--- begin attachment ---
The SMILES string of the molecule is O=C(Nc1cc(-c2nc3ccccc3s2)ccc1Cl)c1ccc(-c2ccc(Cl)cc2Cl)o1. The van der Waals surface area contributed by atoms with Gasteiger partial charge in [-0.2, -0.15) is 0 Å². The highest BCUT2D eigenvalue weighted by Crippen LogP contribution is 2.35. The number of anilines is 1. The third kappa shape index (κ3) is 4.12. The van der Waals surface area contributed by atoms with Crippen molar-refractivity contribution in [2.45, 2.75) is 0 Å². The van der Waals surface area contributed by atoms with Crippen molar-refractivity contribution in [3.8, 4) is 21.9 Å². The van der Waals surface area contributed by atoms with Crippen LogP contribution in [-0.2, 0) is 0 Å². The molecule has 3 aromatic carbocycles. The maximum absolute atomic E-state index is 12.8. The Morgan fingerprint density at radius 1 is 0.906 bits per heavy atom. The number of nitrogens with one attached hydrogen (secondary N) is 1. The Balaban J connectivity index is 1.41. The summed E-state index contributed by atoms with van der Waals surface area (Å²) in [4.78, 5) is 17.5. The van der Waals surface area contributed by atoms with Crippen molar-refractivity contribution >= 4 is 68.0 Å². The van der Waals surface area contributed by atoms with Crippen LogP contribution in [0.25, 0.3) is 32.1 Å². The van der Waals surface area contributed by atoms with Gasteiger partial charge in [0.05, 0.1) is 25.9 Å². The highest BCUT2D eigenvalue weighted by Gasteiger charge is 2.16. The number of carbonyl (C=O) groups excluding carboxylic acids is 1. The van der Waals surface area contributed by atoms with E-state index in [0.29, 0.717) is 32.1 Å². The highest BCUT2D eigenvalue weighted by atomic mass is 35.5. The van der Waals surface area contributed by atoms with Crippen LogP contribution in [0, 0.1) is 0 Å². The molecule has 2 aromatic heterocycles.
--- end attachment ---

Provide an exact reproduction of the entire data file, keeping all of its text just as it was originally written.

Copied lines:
The SMILES string of the molecule is O=C(Nc1cc(-c2nc3ccccc3s2)ccc1Cl)c1ccc(-c2ccc(Cl)cc2Cl)o1. The van der Waals surface area contributed by atoms with Gasteiger partial charge in [-0.2, -0.15) is 0 Å². The highest BCUT2D eigenvalue weighted by Crippen LogP contribution is 2.35. The number of anilines is 1. The third kappa shape index (κ3) is 4.12. The van der Waals surface area contributed by atoms with Crippen molar-refractivity contribution in [2.45, 2.75) is 0 Å². The van der Waals surface area contributed by atoms with Crippen molar-refractivity contribution in [3.8, 4) is 21.9 Å². The van der Waals surface area contributed by atoms with Crippen LogP contribution in [-0.2, 0) is 0 Å². The molecule has 3 aromatic carbocycles. The maximum absolute atomic E-state index is 12.8. The Morgan fingerprint density at radius 1 is 0.906 bits per heavy atom. The number of nitrogens with one attached hydrogen (secondary N) is 1. The Balaban J connectivity index is 1.41. The summed E-state index contributed by atoms with van der Waals surface area (Å²) in [4.78, 5) is 17.5. The van der Waals surface area contributed by atoms with Crippen molar-refractivity contribution >= 4 is 68.0 Å². The van der Waals surface area contributed by atoms with Crippen LogP contribution in [0.25, 0.3) is 32.1 Å². The van der Waals surface area contributed by atoms with Gasteiger partial charge in [0.05, 0.1) is 25.9 Å². The highest BCUT2D eigenvalue weighted by Gasteiger charge is 2.16. The number of carbonyl (C=O) groups excluding carboxylic acids is 1. The van der Waals surface area contributed by atoms with E-state index in [0.29, 0.717) is 32.1 Å². The highest BCUT2D eigenvalue weighted by atomic mass is 35.5. The van der Waals surface area contributed by atoms with Crippen LogP contribution in [0, 0.1) is 0 Å². The molecule has 2 aromatic heterocycles.